A Tees Valley start-up which uses artificial intelligence software to recognise words and objects in digital content is helping researchers document an oral history of the region’s steel industry.
Vlogbase was founded by Teesside University graduates Luke Stephenson and Andy Surtees and has developed online software to allow users to scan through video and audio content using search engine functionality.
The pair have worked with the Steel Stories project to digitise more than 35 hours of audio recordings of men and women connected with the former SSI plant at Redcar, talking about the significance of Teesside’s steel industry and its impact upon the world.
Steel Stories is a joint project carried out by researchers at Teesside University, together with the Kirkleatham Museum near Redcar, to record the lives of Teesside’s men and women of iron and steel.
The research team is led by professor Natasha Vall, associate dean (research and innovation) in the School of Social Sciences, Humanities and Law; and Dr Joan Heggie, a research fellow and formerly the project manager of the British Steel Archive Project.
By using Vlogbase’s technology they were able to quickly access pertinent information in the recordings simply by typing the relevant term.
The software searches through the recordings and instantly highlights the point in the audio where that particular word is spoken, saving the research team hours of transcribing and searching through the material.
Vlogbase is based at Teesside Launchpad, Teesside University’s enterprise engine which provides a vibrant campus environment for pre-starts, new companies and students with creative spaces to start-up, experiment and collaborate.
It received support from the DigitalCity fellowship accelerator programme which offers advice, mentoring and funding to early-stage businesses.
Luke and Andy previously ran a video production company and a sound engineering business and founded Vlogbase after collaborating to produce a corporate video for an Australian client.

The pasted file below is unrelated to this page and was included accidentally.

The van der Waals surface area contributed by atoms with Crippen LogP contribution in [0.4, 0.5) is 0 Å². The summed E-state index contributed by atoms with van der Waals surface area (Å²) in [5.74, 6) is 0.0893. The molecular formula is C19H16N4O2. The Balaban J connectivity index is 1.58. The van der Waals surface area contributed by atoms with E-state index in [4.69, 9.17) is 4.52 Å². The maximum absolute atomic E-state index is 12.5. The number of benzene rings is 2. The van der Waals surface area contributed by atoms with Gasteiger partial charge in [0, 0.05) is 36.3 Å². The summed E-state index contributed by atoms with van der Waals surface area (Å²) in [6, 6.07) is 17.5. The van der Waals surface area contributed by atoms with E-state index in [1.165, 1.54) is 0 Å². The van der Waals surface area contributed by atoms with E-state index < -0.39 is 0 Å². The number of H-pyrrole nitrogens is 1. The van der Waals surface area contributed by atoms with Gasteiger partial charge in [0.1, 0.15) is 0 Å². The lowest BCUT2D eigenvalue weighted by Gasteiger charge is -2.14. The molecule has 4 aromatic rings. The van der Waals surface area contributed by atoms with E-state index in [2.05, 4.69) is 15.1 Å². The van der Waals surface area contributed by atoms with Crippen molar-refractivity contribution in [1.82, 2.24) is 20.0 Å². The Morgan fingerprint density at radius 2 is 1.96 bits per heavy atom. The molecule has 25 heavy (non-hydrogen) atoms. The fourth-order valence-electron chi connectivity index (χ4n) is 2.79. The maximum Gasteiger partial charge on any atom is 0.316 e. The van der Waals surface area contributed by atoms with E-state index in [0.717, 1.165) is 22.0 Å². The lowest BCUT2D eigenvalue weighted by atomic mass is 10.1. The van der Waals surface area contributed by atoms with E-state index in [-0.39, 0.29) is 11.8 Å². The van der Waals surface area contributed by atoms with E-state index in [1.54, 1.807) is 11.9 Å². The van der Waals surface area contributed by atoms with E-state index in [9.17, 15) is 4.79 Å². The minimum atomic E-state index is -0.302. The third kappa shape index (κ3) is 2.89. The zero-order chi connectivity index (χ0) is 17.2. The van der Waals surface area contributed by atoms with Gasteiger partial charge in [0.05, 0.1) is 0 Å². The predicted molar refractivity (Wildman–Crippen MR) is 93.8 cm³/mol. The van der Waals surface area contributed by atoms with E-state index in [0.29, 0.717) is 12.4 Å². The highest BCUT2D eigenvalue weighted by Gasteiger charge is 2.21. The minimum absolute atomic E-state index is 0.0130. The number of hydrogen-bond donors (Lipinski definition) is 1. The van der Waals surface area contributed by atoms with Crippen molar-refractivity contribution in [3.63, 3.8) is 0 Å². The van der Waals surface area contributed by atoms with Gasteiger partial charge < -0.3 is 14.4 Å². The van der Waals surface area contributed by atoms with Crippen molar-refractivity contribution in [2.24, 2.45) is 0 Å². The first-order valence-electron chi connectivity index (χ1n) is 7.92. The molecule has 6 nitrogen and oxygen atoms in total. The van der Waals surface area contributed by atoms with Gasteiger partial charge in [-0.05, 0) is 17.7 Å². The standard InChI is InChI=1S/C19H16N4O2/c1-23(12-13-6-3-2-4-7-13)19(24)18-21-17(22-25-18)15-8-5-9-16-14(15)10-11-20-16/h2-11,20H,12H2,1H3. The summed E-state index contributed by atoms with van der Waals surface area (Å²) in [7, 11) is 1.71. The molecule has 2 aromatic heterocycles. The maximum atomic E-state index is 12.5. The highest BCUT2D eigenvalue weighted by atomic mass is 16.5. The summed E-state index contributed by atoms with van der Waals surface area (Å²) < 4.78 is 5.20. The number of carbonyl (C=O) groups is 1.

After spending hours sifting through huge amounts of digital content which had been sent through from their client they decided to investigate whether they could develop a more efficient method of finding material they needed.
Vlogbase’s software uses AI to recognise objects, words and actions within a digital file and has myriad uses in areas such as video production, libraries and archives.
Luke said: “From a user’s perspective, it’s very simple, it’s just a line of code that they add into their website and allows them to search their entire archive.
“We’re really excited about the potential for this product and it’s fantastic that we’ve already been able to use it to help Steel Stories and the feedback so far is that it has been an invaluable tool in their research.”
Professor Vall said: “This technology has allowed us to bring to life the rich material that is contained within the steel stories oral history interviews.
“Oral memories are a fragile yet extremely important part of our heritage, particularly in an industrial region experiencing rapid change.
“This technology has allowed us to see new ways in which we can preserve, curate and most importantly, engage existing and new audiences with these memories of the industrial region.”
Dr Joan Heggie said: “We are delighted to have been able to work with Vlogbase.
“Not only have we found the technology extremely helpful in our own research but hopefully, by working with Luke and Andy to help refine their product to user needs, it will help them reach new clients and make a significant impact in the world of digital archiving, particularly in the heritage and cultural sectors.”
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